• I am extremely impressed with Kate's innate ability to automatically do things that are specifically helpful to a coma patient. And also that she has thought of so many good ideas & questions that no one else has thought of - way to go, Katherine Kate Hardie!!!
  • She had a good quote, "Everybody {on the staff} has been telling me that he's not going to be the same person he was...things will be different. It's one of those things where you think you understand what they're saying but then all of a sudden realize that you didn't really 'get it' at all."
  • I know it was disappointing for me when she said that she hadn't even gotten to see him awake so I can't even imagine how hard it was to finally get to the hospital and not see him be awake. Neither of us even considered that he would sleep through the whole day today! I am really impressed with her attitude. She was disappointed, of course, at first. But she quickly remarked on the positive aspects..."Well, he's resting today but he might be awake tomorrow...and that will be a good thing." Sorry that this is so long but I felt that it was important to explain Kate's " allright...this isn't quite what I expected, going to be a little I'll just work at it harder" attitude.....cuz, that's a good thing, too.
A good example of her determination under very trying circumstances is what happened to her BEFORE she even got to see Matt today. She left home, all excited, drove a couple miles and her car battery died!!!! No one would give her a ride even though she was carrying a laptop & huge bag. So, what does she do? Let that stop her? No. She just grabs her stuff & starts walkin'. She even called me (cuz I'd been on stand-by for hours) while she's trudging uphill, huffing & puffing because she's got all this junk to carry & made jokes about the whole fiasco.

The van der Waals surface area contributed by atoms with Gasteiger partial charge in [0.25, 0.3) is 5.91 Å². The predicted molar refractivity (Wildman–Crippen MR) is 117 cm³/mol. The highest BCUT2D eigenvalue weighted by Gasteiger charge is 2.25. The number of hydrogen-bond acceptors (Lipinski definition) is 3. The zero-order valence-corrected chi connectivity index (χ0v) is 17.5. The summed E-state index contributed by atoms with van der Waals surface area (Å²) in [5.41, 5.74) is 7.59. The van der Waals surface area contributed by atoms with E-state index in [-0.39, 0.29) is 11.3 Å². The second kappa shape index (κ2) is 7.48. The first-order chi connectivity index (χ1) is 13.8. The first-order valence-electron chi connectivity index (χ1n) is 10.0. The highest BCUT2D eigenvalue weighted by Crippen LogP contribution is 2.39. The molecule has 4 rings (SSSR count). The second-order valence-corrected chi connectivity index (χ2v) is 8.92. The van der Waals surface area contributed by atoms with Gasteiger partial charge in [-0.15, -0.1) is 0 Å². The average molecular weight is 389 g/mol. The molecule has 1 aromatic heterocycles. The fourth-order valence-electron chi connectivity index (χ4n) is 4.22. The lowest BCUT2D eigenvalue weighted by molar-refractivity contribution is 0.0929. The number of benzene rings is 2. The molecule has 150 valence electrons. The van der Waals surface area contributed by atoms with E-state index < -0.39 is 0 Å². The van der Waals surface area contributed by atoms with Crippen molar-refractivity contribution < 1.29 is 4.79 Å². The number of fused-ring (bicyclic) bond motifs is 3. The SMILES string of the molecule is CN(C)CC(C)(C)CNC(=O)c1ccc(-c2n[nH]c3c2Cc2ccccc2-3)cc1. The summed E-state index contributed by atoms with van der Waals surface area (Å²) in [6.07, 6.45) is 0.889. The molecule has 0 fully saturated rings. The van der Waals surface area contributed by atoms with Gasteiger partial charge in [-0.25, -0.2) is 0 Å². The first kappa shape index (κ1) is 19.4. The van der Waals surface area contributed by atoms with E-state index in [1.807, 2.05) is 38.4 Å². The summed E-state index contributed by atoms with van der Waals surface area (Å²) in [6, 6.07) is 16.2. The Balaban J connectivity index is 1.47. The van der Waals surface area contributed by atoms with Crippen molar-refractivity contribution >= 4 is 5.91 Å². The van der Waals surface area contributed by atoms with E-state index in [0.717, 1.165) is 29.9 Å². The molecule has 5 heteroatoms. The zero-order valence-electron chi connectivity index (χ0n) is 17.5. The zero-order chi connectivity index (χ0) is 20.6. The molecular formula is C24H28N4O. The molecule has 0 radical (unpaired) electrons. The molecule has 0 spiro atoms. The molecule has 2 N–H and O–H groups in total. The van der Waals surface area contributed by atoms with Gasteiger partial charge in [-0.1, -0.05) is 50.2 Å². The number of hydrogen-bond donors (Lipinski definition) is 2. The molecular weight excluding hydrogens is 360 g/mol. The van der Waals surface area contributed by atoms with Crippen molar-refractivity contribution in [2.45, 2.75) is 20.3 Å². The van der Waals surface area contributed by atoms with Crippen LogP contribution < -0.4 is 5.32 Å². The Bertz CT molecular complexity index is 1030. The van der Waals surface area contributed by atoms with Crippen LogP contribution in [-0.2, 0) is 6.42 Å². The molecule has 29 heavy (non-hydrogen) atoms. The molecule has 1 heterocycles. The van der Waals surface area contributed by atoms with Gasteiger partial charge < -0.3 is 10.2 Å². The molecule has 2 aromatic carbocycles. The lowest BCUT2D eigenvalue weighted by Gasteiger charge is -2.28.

Matt is so very lucky to have a little sister so determined to see him and help him that she just doesn't give up- no matter what obstacles come up!!
She just climbs over them, around them this case...walks as fast as she can, uphill all the way - because it's the destination that counts.


Anonymous said...

Hi Aunt Susi and family,

You are absolutely right. Kate Hardie is one of the strongest women I know. I keep telling her she's my hero....

Susi, I wanted to re-iterate what you said about too much stimulus... it is so important to keep that to a minimum at this critical stage. For Kate as well. This is NOT the time to visit Matt - it will be overwhelming for him to try to process all of that information at once - he may become agitated, irritable, and regress instead of progress. Kate, as well, needs to focus on what the doctor's are telling her and not be distracted by visitors. I would, at this point, keep visits to a minimum if at all. If you are going to be there, be there for Kate in Spokane - help with Jack, make some meals, do some laundry, and let her deal with Matt.

Thanks for the updates, Susi. I'm so relieved that he is awake.

xo Stef

Susi said...

Thanks Stef, for your input. I am not a medical expert by any means, nor a doctor...altho I feel like I'm Dr. Mom after having 3 sons! I am trying to be factual but I'm only one person. Also, you did a MUCH better job of explaining the danger of too much stimuli - thank you for writing that. It really helps to get another opinion & it validates what Kate is telling me the docs are saying.

Anonymous said...

Hi Susi,

Thanks for that. Dr. Mom counts for a lot - especially with 3 boys. And I wanted to add that the message wasn't directed at you (i.e. that you shouldn't visit...b/c I'm sure Kate would love that). I was more so describing, and trying to avoid, the typical hospital visit scenario whereby well-meaning friends would show up to say hello for an hour a day etc. He probably won't be able to manage such visits for at least a few months, maybe more.